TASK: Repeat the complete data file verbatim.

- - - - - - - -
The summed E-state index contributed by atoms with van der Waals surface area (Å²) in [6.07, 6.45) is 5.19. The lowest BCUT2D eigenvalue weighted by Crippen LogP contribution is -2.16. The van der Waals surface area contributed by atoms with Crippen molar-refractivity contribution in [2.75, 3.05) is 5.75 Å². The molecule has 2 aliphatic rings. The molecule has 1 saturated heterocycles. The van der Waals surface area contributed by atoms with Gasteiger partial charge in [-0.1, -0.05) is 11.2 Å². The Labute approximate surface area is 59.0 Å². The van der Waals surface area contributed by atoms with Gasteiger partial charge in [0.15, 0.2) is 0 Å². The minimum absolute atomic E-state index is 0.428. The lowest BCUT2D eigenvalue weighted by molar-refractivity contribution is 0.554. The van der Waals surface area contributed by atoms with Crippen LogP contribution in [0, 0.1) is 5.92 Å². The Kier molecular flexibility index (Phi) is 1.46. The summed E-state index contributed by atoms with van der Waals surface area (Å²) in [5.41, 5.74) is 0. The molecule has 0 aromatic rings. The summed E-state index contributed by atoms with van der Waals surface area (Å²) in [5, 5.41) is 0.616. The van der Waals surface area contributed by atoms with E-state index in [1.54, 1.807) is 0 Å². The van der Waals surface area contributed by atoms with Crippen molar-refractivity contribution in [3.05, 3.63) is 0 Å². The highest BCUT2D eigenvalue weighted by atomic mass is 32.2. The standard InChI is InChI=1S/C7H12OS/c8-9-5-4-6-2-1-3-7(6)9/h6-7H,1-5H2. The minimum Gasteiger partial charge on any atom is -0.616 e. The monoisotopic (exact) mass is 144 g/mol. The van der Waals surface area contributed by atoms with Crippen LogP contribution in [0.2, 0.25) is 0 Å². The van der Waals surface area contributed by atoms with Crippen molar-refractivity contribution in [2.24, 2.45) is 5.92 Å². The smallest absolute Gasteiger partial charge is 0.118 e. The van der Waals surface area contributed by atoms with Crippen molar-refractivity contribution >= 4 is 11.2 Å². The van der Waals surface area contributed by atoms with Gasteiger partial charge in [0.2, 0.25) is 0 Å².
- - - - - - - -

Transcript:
The summed E-state index contributed by atoms with van der Waals surface area (Å²) in [6.07, 6.45) is 5.19. The lowest BCUT2D eigenvalue weighted by Crippen LogP contribution is -2.16. The van der Waals surface area contributed by atoms with Crippen molar-refractivity contribution in [2.75, 3.05) is 5.75 Å². The molecule has 2 aliphatic rings. The molecule has 1 saturated heterocycles. The van der Waals surface area contributed by atoms with Gasteiger partial charge in [-0.1, -0.05) is 11.2 Å². The Labute approximate surface area is 59.0 Å². The van der Waals surface area contributed by atoms with Gasteiger partial charge in [0.15, 0.2) is 0 Å². The minimum absolute atomic E-state index is 0.428. The lowest BCUT2D eigenvalue weighted by molar-refractivity contribution is 0.554. The van der Waals surface area contributed by atoms with Crippen LogP contribution in [0, 0.1) is 5.92 Å². The Kier molecular flexibility index (Phi) is 1.46. The summed E-state index contributed by atoms with van der Waals surface area (Å²) in [5.41, 5.74) is 0. The molecule has 0 aromatic rings. The summed E-state index contributed by atoms with van der Waals surface area (Å²) in [5, 5.41) is 0.616. The van der Waals surface area contributed by atoms with E-state index in [1.54, 1.807) is 0 Å². The van der Waals surface area contributed by atoms with Crippen molar-refractivity contribution in [3.05, 3.63) is 0 Å². The highest BCUT2D eigenvalue weighted by atomic mass is 32.2. The standard InChI is InChI=1S/C7H12OS/c8-9-5-4-6-2-1-3-7(6)9/h6-7H,1-5H2. The minimum Gasteiger partial charge on any atom is -0.616 e. The monoisotopic (exact) mass is 144 g/mol. The van der Waals surface area contributed by atoms with Crippen LogP contribution in [0.2, 0.25) is 0 Å². The van der Waals surface area contributed by atoms with Crippen molar-refractivity contribution in [2.24, 2.45) is 5.92 Å². The smallest absolute Gasteiger partial charge is 0.118 e. The van der Waals surface area contributed by atoms with Crippen molar-refractivity contribution >= 4 is 11.2 Å². The van der Waals surface area contributed by atoms with Gasteiger partial charge in [0.2, 0.25) is 0 Å².